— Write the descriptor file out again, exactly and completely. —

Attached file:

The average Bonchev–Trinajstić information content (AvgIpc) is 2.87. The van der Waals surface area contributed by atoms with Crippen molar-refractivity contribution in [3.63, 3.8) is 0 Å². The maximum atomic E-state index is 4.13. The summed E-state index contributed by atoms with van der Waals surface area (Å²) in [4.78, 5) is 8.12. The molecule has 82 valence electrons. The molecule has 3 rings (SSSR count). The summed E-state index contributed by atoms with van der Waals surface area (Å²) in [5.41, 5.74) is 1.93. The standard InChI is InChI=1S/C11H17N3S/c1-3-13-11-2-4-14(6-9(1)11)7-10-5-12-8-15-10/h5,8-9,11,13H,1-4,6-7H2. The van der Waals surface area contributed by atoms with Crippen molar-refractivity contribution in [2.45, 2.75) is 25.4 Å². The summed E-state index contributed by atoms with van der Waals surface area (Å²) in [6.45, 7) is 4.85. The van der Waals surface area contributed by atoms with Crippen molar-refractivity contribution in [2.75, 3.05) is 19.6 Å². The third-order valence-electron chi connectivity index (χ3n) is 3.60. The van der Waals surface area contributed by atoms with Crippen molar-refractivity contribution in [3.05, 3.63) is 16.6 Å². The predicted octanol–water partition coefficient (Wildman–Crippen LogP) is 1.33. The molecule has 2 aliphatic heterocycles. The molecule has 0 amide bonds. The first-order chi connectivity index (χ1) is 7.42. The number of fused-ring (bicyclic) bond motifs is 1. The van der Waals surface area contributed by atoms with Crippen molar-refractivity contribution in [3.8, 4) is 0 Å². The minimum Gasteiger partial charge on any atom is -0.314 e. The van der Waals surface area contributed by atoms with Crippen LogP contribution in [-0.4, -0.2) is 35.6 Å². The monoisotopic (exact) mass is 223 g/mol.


The average Bonchev–Trinajstić information content (AvgIpc) is 2.87. The van der Waals surface area contributed by atoms with Crippen molar-refractivity contribution in [3.63, 3.8) is 0 Å². The maximum atomic E-state index is 4.13. The summed E-state index contributed by atoms with van der Waals surface area (Å²) in [4.78, 5) is 8.12. The molecule has 82 valence electrons. The molecule has 3 rings (SSSR count). The summed E-state index contributed by atoms with van der Waals surface area (Å²) in [5.41, 5.74) is 1.93. The standard InChI is InChI=1S/C11H17N3S/c1-3-13-11-2-4-14(6-9(1)11)7-10-5-12-8-15-10/h5,8-9,11,13H,1-4,6-7H2. The van der Waals surface area contributed by atoms with Crippen molar-refractivity contribution in [2.45, 2.75) is 25.4 Å². The summed E-state index contributed by atoms with van der Waals surface area (Å²) in [6.45, 7) is 4.85. The van der Waals surface area contributed by atoms with Crippen molar-refractivity contribution in [2.75, 3.05) is 19.6 Å². The third-order valence-electron chi connectivity index (χ3n) is 3.60. The van der Waals surface area contributed by atoms with Crippen molar-refractivity contribution in [3.05, 3.63) is 16.6 Å². The predicted octanol–water partition coefficient (Wildman–Crippen LogP) is 1.33. The molecule has 2 aliphatic heterocycles. The molecule has 0 amide bonds. The first-order chi connectivity index (χ1) is 7.42. The number of fused-ring (bicyclic) bond motifs is 1. The van der Waals surface area contributed by atoms with Crippen molar-refractivity contribution in [3.8, 4) is 0 Å². The minimum Gasteiger partial charge on any atom is -0.314 e. The van der Waals surface area contributed by atoms with Crippen LogP contribution in [-0.4, -0.2) is 35.6 Å². The monoisotopic (exact) mass is 223 g/mol.